DISCLOSURE OF THE INVENTION

This invention relates to a turbomachine blade-seal gap active control which utilizes a piezoelectric system to provide the active gap adjustments. The piezoelectric system of this invention can provide a range of gap adjustment that is suitable for use in large gas turbine engines on commercial and military aircraft, as well as in smaller turbo engines. The system of this invention utilizes a single or a plurality of fixed proximity sensors which are mounted on the engine casing or engine seal components and are able to sense the actual position of the turbine blades relative to the sensors. The seal shroud is made up of a plurality of curved segments which are connected to the static engine casing by means of the piezoelectric component. The piezoelectric mount is formed from a composite of piezoelectric and structural materials of which an example would be the class of barium titanate ceramics. The piezoelectric material would be formed so as to provide crystalline growth in response to applied voltage in a direction along the length of the curved segment, essentially in a tangential direction around the engine case. This is in direct contrast to the radial direction illustrated within the Japanese Kokai patent application. Manufacturing techniques for the piezoelectric mount include bulk moulding or sintered material film deposit. The mount has a serpentine or corrugated configuration when viewed from the direction of the engine axis, and it extends around the inside of the engine casing between the casing and the seal shroud segments. The piezoelectric mount has alternating corrugations fixed to the static engine casing, with intervening corrugations being clipped onto opposed ends of adjacent ones of the sealing shroud segments. The fixed connections with the casing provide means for applying the necessary voltage to the piezoelectric mount so as to cause it to flex to the extent necessary to reposition the seal shroud segments relative to the turbine blade tips. When an increased voltage is applied to the piezoelectric mount, it will try to expand in the in-plane direction. Such expansion is not possible, however, since it is pinned to the static engine casing. The result will be an increase in the bow of the individual corrugations which will cause the shroud segments to move toward the turbine blade tips. Lowering of the applied voltage will result in an outward movement of the seal segments due to a shortening of the piezoelectric mount. The mount can be formed as a unitary element that extends around the periphery of the engine casing, or it can be formed from several adjacent components, which are individually fixed to the casing and connected to the shroud segments.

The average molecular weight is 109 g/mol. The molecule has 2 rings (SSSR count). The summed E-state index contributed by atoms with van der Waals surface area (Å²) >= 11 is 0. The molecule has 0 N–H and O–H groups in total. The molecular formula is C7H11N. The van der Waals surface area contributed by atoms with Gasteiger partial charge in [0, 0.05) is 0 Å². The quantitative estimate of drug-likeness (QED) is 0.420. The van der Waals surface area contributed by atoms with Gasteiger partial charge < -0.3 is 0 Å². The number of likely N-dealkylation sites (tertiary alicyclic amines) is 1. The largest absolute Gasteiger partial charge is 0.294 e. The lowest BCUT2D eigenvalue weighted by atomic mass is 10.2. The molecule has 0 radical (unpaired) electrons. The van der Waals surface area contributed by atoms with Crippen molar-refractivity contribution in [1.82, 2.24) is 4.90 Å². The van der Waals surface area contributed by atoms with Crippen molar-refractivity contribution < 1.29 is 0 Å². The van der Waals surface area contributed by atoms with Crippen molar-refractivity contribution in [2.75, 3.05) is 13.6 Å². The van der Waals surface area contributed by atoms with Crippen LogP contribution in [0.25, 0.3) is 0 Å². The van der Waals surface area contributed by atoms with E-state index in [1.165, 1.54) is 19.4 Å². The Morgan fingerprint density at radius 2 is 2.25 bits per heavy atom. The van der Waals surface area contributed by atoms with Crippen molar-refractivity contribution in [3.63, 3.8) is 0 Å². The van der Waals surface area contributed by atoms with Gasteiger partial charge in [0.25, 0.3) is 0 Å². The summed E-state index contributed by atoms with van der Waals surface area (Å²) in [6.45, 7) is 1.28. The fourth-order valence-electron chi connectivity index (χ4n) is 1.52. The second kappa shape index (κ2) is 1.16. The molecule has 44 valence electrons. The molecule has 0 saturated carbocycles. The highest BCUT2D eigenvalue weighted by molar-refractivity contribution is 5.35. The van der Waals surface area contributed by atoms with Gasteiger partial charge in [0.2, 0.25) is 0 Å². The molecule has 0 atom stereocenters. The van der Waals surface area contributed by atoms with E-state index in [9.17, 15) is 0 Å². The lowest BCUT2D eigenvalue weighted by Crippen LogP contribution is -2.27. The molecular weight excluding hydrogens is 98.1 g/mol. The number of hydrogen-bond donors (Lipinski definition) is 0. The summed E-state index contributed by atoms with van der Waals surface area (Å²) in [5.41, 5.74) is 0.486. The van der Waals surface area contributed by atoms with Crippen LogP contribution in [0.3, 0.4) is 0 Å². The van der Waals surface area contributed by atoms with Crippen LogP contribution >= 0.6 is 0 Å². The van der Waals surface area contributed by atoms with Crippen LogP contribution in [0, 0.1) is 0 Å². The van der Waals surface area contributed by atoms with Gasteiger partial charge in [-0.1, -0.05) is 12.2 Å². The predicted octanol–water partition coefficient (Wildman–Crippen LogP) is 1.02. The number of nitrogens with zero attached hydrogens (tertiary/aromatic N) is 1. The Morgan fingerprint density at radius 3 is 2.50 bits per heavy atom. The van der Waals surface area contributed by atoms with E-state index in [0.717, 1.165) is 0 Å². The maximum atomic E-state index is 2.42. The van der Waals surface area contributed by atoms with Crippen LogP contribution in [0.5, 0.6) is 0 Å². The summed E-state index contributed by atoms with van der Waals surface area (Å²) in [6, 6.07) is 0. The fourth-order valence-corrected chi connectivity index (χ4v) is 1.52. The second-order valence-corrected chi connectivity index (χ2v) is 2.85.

It is therefore an object of this invention to provide an active clearance control system for use in turbo-machinery which system uses a piezoelectric actuator for controlling the clearance between turbine and/or compressor blade tips and a sealing shroud.